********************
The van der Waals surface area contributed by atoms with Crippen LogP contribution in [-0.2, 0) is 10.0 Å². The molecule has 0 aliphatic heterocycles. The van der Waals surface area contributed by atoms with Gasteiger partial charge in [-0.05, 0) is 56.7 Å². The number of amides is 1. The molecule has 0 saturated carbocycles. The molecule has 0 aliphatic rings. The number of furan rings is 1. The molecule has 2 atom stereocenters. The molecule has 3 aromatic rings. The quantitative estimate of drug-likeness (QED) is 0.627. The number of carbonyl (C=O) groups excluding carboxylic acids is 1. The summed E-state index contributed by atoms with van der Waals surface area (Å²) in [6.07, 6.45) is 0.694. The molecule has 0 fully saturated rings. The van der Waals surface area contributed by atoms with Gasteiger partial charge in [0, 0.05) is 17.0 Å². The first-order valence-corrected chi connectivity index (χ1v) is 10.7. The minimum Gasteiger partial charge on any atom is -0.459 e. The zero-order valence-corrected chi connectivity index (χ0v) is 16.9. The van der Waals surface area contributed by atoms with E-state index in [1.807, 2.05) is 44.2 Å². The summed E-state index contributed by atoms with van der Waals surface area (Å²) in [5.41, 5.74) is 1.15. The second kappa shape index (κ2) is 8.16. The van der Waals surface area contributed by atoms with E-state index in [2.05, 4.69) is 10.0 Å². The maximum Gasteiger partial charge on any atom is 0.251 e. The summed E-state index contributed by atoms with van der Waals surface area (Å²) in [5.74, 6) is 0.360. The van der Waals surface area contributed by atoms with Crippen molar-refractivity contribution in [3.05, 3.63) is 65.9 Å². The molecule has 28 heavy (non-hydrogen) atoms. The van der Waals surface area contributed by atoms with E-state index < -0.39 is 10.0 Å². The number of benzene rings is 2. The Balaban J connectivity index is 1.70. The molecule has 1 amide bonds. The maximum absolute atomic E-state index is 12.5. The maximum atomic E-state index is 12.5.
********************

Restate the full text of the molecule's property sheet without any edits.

The van der Waals surface area contributed by atoms with Crippen LogP contribution in [-0.2, 0) is 10.0 Å². The molecule has 0 aliphatic heterocycles. The van der Waals surface area contributed by atoms with Gasteiger partial charge in [-0.05, 0) is 56.7 Å². The number of amides is 1. The molecule has 0 saturated carbocycles. The molecule has 0 aliphatic rings. The number of furan rings is 1. The molecule has 2 atom stereocenters. The molecule has 3 aromatic rings. The quantitative estimate of drug-likeness (QED) is 0.627. The number of carbonyl (C=O) groups excluding carboxylic acids is 1. The summed E-state index contributed by atoms with van der Waals surface area (Å²) in [6.07, 6.45) is 0.694. The molecule has 0 fully saturated rings. The van der Waals surface area contributed by atoms with Gasteiger partial charge in [0, 0.05) is 17.0 Å². The first-order valence-corrected chi connectivity index (χ1v) is 10.7. The minimum Gasteiger partial charge on any atom is -0.459 e. The zero-order valence-corrected chi connectivity index (χ0v) is 16.9. The van der Waals surface area contributed by atoms with E-state index in [1.807, 2.05) is 44.2 Å². The summed E-state index contributed by atoms with van der Waals surface area (Å²) in [5.41, 5.74) is 1.15. The second kappa shape index (κ2) is 8.16. The van der Waals surface area contributed by atoms with E-state index in [2.05, 4.69) is 10.0 Å². The maximum Gasteiger partial charge on any atom is 0.251 e. The summed E-state index contributed by atoms with van der Waals surface area (Å²) in [5.74, 6) is 0.360. The van der Waals surface area contributed by atoms with Crippen molar-refractivity contribution in [3.05, 3.63) is 65.9 Å². The molecule has 28 heavy (non-hydrogen) atoms. The van der Waals surface area contributed by atoms with E-state index < -0.39 is 10.0 Å². The number of benzene rings is 2. The Balaban J connectivity index is 1.70. The molecule has 1 amide bonds. The maximum absolute atomic E-state index is 12.5. The maximum atomic E-state index is 12.5.